News & Opinion

Tiger's clear pick for Presidents Cup (after Tiger, of course)

OK, so Phil Mickelson says he doesn’t deserve a spot, but that’s ignoring the obvious

Let’s just cut to the chase – or to the pick, if you will.

Phil Mickelson’s self-portrait notwithstanding, Presidents Cup skipper Tiger Woods need not give it another thought: Mickelson definitely should be a captain’s choice for the matches in December.

“Even if I were to win, I have not done enough to warrant a pick,” Mickelson said during a pre-tournament presser at last week’s CJ Cup at Nine Bridges in South Korea. “I’m not asking for one. I don’t expect one. I think there’s a lot better options for the U.S. side.”

2019 BMW Championship
Phil Mickelson

No, there isn’t, not if you’re looking at this realistically. The Presidents Cup is an exhibition, a ceremony, a golf All-Star Game (without every league represented). Let’s don’t go Bud Selig on this. Let’s don’t pretend “this time, it counts.”

Yes, the golf can be entertaining, here and there. There’s good swag to be had, good money to be made and, most importantly, programming is provided. But this time – or any other time – it does not count for anything. The Harlem Globetrotters have a harder time winning than the U.S. Presidents Cup team. Since the inception in 1994, the Yankees are 10-1-1 in their series with the Washington Generals, er … uh … the International squad.

In that context, there is no question that the 49-year-old Mickelson has done enough to earn his locker. For nearly three decades, he has been one of the most compelling figures in the sport. He is one of a handful of names who make the TV needle move, and only Woods makes it move more. In the wide-angle lens, Mickelson is among the greatest ever to put the ball in the air.

For a Presidents Cup, yeah, he’s done enough … more than enough. The four U.S. picks are scheduled to be made Nov. 4 for the Dec. 12-15 matches in Melbourne, Australia.

Consider that Mickey Mantle batted less than .250 during his last two seasons, and didn’t collect as many as 60 RBIs in either. He was the taped and tattered remains of the MVP who batted .353 with 52 home runs and 130 RBIs in 1956. But he was on the American League All-Star Game roster each year.

Stan Musial, a .331 career hitter, batted .255 in his final season of 1963. But “The Man” was picked for the All-Star Game in Cleveland and drew the loudest ovation when he pinch-hit in the fifth inning. Did the manager have “better options” that summer? Sure. Vada Pinson led the NL in hits and triples that season. He batted .313 and covered considerably more ground than the 42-year-old “Man.” But Pinson didn’t make the cut.

In the big picture, from a fan’s perspective, it made sense. The big picture should be in view when you’re talking about four picks for a Presidents Cup.

Mickelson is not a what-have-you-done-for-me-lately question. Mickelson is Shakespearean, a unique combination of triumph and tragedy, poetry and pathos. Woods, with his 15 major championships and cross-racial appeal, has glossed over Mickelson’s accomplishments and stolen most of the thunder. Rub o’ the green.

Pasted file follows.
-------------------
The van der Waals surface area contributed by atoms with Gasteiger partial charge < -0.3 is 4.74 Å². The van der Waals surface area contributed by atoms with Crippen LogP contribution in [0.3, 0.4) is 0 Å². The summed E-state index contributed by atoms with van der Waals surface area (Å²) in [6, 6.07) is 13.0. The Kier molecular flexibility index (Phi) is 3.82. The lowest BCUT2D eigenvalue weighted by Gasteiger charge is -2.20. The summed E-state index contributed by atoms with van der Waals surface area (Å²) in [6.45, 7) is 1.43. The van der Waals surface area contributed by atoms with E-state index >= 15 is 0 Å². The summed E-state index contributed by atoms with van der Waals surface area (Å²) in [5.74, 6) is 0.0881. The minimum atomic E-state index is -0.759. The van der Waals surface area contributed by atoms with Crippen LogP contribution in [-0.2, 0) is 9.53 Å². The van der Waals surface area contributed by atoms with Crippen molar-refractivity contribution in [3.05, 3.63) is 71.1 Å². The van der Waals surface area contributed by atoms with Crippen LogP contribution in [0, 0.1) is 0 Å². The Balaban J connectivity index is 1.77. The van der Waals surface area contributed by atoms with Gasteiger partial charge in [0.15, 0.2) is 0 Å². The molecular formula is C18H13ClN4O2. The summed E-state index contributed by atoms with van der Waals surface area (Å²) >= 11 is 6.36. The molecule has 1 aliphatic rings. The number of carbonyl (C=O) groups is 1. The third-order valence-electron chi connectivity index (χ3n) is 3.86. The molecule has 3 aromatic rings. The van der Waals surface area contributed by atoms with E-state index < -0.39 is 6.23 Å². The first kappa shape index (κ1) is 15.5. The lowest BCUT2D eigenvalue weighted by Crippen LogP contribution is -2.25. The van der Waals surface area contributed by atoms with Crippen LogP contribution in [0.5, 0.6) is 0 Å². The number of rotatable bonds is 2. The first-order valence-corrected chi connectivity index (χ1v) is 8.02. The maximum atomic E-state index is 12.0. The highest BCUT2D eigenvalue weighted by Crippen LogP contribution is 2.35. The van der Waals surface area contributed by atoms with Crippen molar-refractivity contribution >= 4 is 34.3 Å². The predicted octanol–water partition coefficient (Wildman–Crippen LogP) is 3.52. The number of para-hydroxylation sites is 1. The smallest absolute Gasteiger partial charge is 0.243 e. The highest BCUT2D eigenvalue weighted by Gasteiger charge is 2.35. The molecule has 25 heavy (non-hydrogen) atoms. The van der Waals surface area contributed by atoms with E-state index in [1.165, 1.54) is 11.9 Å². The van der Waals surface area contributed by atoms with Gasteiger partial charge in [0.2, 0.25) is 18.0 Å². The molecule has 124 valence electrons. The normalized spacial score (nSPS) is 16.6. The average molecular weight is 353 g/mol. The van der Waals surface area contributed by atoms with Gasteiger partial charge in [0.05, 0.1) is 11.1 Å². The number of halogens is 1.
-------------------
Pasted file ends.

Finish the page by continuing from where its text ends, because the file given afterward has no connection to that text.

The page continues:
That said, “Lefty” always has been more accessible, less orthodox and more reflexive. Has he done enough to be a Presidents Cup pick?

After a tie for 31st last week, Mickelson sits at No. 50 in the Official World Golf Ranking, and he could fall from the top 50 in the immediate days ahead. If that happens, it will bring a remarkable run to an end. At age 23, Mickelson cracked the top 50 for the first time on Nov. 28, 1993. He has been there in each posting since, for 1,352 consecutive weeks, for nearly 26 years. The next-longest active streak, which belongs to Rory McIlroy, is less than half as long.

Another player being considered for a pick, Jordan Spieth, was 4 months old when Mickelson broke the OWGR’s top 50.

In contrast, unlike McIlroy, Mickelson never has been No. 1. That’s quite the paradox, and that’s the thing about Phil: He is the definition of paradox, open to interpretation.

He has five major championships, but has finished second 11 times. Only Jack Nicklaus (19) was a bridesmaid more often. Mickelson has 23 top-3 finishes in majors; only Nicklaus (46) and Woods (26) have more. Mickelson has 195 top-10s in his career, two fewer than Woods, though in 259 more starts. Mickelson’s 44 PGA Tour wins rank ninth all time, ahead of illustrious names such as Gene Sarazen, Tom Watson, Lee Trevino and Gary Player.

His best is behind him, no doubt, but not way behind. Coming into last week’s no-cut event, Mickelson had eight missed cuts and zero top-15s in his past 19 starts. But keep in mind that his most recent victory was in February 2019, not February 2009. Keep in mind that golf has not conducted a Ryder Cup or Presidents Cup without Mickelson in red, white and blue since 1993.

And, while you encourage Woods to pick himself – which he should – for the same big-picture reasons, don’t forget one thing: Mickelson beat the captain head to head in another made-for-TV event last November.

So, he’s got that going for him … which is nice.